Is Transparent a perfect show? Far from it. It strikes a few false notes about the trans experience, and it gave the lead role of a trans woman to a cis male actor (more on that below). However, it is relentlessly compelling and entertaining. It's great television, and includes a nuanced, realistic portrayal of a late-transitioning trans woman. Maura is a flawed person. She fucks up repeatedly (in a jarring moment, she shouts a homophobic slur at a group of gay men while in a state of deep emotional distress), but she also strives towards authenticity and self-actualization. That striving is relatable, as is her struggle through moments of horrifying transphobia from strangers, family and friends (I could barely get through a scene where she is accosted and verbally attacked for trying to use the womens' restroom). One of the show's biggest selling points is its ability to weave the story of a trans woman's journey into an ensemble drama seamlessly, rather than turning Maura's story into a pedantic moralizing slog for viewers. In a family full of broken, blinkered people, Maura stands out as the only one who is able to face the truth about herself and take meaningful action towards self-knowledge and self-improvement. 

There's been some justifiable criticism for the casting of a cis male actor (Jeffrey Tambor) in the role of a trans woman. Everything else being equal, trans roles SHOULD be filled by trans actors and actresses. First of all, there are plenty of talented trans actors and actresses out there who would do a better job than the cis actors chosen over them. Generally speaking, using cis actors in these roles punctuates the invisibility that real live trans people fight against every day.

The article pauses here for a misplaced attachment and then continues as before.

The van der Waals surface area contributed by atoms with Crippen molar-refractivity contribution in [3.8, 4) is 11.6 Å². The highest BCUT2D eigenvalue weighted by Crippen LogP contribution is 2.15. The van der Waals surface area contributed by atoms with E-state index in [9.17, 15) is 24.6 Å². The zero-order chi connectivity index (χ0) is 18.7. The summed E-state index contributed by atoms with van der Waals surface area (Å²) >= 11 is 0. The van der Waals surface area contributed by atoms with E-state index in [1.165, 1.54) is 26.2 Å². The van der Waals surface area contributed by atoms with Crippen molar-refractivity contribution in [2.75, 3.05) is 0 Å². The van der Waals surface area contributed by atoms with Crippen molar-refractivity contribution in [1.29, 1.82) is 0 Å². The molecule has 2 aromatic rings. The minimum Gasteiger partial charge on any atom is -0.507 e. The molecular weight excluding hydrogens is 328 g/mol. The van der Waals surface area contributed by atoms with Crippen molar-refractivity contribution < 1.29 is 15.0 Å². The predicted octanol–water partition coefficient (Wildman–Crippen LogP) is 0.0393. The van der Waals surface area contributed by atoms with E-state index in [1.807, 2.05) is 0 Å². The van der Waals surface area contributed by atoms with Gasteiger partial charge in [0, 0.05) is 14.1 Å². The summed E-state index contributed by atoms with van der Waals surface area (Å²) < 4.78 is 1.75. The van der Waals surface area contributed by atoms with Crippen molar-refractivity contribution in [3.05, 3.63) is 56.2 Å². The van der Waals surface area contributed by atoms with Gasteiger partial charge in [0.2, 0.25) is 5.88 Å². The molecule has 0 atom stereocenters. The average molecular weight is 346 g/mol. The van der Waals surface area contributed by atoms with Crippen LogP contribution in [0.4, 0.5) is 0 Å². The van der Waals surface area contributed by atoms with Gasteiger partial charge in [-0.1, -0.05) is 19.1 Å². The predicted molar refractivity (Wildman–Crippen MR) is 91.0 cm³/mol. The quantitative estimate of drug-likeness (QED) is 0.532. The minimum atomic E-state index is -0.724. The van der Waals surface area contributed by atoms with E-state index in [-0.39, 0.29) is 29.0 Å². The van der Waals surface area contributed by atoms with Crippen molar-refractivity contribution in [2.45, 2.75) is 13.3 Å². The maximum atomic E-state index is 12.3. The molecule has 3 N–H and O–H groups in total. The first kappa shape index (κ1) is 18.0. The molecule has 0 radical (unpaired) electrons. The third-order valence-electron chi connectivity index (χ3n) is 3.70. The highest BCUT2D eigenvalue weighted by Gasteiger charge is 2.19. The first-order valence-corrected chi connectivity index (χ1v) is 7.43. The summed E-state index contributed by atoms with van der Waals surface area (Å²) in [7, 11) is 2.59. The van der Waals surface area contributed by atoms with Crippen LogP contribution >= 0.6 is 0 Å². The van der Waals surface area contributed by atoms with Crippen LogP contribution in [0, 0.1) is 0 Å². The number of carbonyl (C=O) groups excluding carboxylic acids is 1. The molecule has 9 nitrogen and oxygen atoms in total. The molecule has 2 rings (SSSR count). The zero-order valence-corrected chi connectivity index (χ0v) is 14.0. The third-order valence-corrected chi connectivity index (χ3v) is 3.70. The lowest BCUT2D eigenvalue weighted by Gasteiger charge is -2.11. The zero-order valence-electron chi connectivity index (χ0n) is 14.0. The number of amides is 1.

However, I think this situation falls squarely into the "Don't let the perfect be the enemy of good" category. I believe it's important to point out the ways in which Transparent falls short in terms of its portrayal of trans people and the trans community. One thing that stuck out to me was a plotline where Maura, at age 68, having dealt with her feelings of gender dysphoria since at least the mid-90s, was seemingly utterly ignorant about HRT. She was a university professor with access to the internet. I know that as a college student back then, I was already digging up all the information I could find about hormones online. It strained credulity to ask viewers to believe Maura wasn't doing likewise. In addition, the show's been criticized for its portrayal of trans men. I'm not here to argue the show is above reproach. It's not. 

But does that mean that it shouldn't be watched? Or that it doesn't represent a groundbreaking step forward for trans representation in the mass media? Hell, no. Jeffrey Tambor is cisgender, but his performance is deserving of every bit of praise it has received (and it somewhat makes up for the weird presence of multiple transphobic/trans-ignorant plotlines on Arrested Development. I probably need to write a whole other post about how I deal with it when transphobia suddenly appears in entertainment I otherwise enjoy/adore). Maura's dignified but flawed humanity is a quantum leap for how the experience of being a trans woman is presented to the mass public, and along with Laverne Cox's stellar turn on Orange is the New Black, it's inarguable that we are seeing tangible progress.